In an introductory text, I found that point addition for elliptic curves can be made plausible as follows:

Given two Points, P, Q, the sum is defined as the point on the curve I get by connecting P with Q with a straight line. This line intersects the curve on a third point. After reflecting y I get the sum P+Q.

However, taking the points R and Q on the attached figure $y^2=x^3-\frac{29}{10}x +1$, where is the third point?

Should it be the point at infinity? That cannot be from my point of view, because $P+Q=\infty$ would imply $P = -Q$ which is not the case.

See also:

http://demonstrations.wolfram.com/AdditionOfPointsOnAnEllipticCurveOverTheReals/ The Snapshot 1 is the curve I talk about. The following is stated below:

For two points P and Q on an elliptic curve, the addition is defined as follows. Draw the line through P and Q to intersect the curve in a third point; then reflect that point in the axis.

Point Addition on ellipic curves

  • 3
    $\begingroup$ I'm voting to close this question as off-topic because it belongs to Math.SE $\endgroup$
    – cygnusv
    Commented Nov 21, 2016 at 9:21
  • $\begingroup$ It is also unclear; what are the equation of the curve and the coordinates of the points? $\endgroup$
    – fkraiem
    Commented Nov 21, 2016 at 9:27
  • $\begingroup$ I added the equation and a linkto wolfram, where point addition is explained. $\endgroup$
    – MichaelW
    Commented Nov 21, 2016 at 9:41
  • $\begingroup$ Math are the foundations of cryptography. Elliptic curve arithmetics are especially relevant. This may also belong to Math.SE, but definitely has its place here. $\endgroup$
    – Flavien
    Commented Nov 21, 2016 at 14:25
  • $\begingroup$ In your drawing, you have a tangent at $P$, and in that construction this would actually represent $P + P = R$. Not sure what that has to do with $R+Q$ at all. $\endgroup$
    – tylo
    Commented Nov 21, 2016 at 15:37

1 Answer 1


I think this is on-topic for cryptography, as this is a basic elliptic-curve related question that anyone interested in ECC will come across. Moreover, it is easily answered.

Although on the picture it seems that there is no third intersection point in the plane, there is one. Note that not the whole curve can be fit into this picture, since at some point we cut off the rest of the $x$ and $y$-axis. What remains unknown is what happens when $x$ becomes larger. Well, what happens is that slope of $E$ keeps increasing (resp. decreasing), going towards infinity (resp negative infinity). You can see this by considering the function $y(x)=\sqrt{x^3-\frac{29}{10}x+1}$, and always taking the positive (resp. negative) root. The derivative will go to infinity (resp. negative infinity) as $x$ goes to infinity.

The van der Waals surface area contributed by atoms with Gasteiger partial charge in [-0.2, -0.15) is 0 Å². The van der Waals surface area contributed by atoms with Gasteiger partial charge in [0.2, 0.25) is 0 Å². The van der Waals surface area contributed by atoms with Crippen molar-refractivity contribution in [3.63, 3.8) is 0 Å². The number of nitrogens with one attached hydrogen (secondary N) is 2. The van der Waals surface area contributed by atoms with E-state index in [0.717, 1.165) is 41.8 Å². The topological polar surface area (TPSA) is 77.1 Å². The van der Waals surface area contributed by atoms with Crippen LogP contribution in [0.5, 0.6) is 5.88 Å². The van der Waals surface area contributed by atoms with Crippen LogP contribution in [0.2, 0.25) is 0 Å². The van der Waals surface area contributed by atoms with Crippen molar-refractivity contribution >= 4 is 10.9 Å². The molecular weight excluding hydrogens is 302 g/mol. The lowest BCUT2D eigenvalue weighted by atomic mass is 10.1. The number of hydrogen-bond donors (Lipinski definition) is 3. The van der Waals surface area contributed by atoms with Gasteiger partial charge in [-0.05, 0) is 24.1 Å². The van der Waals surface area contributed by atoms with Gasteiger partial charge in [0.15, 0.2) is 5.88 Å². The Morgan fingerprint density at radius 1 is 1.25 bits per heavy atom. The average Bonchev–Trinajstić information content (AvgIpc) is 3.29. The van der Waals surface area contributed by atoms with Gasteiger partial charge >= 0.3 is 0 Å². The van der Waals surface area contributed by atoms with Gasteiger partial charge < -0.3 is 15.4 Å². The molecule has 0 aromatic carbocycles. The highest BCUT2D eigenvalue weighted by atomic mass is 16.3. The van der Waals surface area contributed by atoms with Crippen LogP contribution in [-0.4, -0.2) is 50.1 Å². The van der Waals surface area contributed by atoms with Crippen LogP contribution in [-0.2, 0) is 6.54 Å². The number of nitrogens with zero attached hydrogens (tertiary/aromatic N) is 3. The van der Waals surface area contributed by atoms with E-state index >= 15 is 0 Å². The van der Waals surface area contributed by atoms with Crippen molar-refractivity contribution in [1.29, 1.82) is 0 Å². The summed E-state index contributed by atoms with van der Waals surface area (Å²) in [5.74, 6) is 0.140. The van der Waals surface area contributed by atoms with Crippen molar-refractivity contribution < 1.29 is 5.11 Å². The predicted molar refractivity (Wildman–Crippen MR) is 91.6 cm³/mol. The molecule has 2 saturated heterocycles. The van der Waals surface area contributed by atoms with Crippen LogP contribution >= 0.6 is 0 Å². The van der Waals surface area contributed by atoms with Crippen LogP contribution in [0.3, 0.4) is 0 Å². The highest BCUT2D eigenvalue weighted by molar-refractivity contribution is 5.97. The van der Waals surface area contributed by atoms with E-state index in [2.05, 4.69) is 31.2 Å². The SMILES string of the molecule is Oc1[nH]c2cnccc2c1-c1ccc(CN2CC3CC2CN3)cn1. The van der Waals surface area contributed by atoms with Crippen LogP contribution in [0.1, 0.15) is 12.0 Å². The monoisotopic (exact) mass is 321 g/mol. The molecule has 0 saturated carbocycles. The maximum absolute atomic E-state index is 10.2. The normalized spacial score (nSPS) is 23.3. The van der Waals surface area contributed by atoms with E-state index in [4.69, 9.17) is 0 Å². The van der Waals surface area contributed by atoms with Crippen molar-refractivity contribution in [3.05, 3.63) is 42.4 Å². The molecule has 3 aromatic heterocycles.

Therefore if you want to continue the drawing of this curve, you have to extend the rightmost part by making it more and more vertical. If you also extend your line, you will see that they will intersect.

  • $\begingroup$ oh...so easy! By looking at the graph I thought that the curves are downward-concave for large x. Of course this is wrong... $\endgroup$
    – MichaelW
    Commented Nov 21, 2016 at 13:51
  • $\begingroup$ I think you must mean more and more vertical. $\endgroup$
    – TonyK
    Commented Nov 21, 2016 at 17:12
  • $\begingroup$ Looking at the top part of the graph only - if the line becomes more and more vertical then its slope increases; since its slope inside the picture is clearly greater than the slope of the line PQ, how can it not continue diverging from PQ while becoming "more and more vertical"? $\endgroup$ Commented Nov 22, 2016 at 9:34
  • 2
    $\begingroup$ The picture is a bit confusing. The question is about the line $QR$, where $Q$ is the green dot and $R=(x_3,y_3)$. This intersects $E$ in $Q$, $R$ and some point on $E$ which has negative $y$-coordinate (and nowhere else). The line going through $P$ does not intersect $E$ in any other point than shown on the picture. This is a so-called tangent line at $P$. We think of it as intersecting twice at $P$, and once at the other point we see in the picture (and nowhere else) $\endgroup$ Commented Nov 22, 2016 at 10:41
  • $\begingroup$ @immibis: look at the bottom part of the graph instead. $\endgroup$
    – TonyK
    Commented Nov 22, 2016 at 17:54

Not the answer you're looking for? Browse other questions tagged or ask your own question.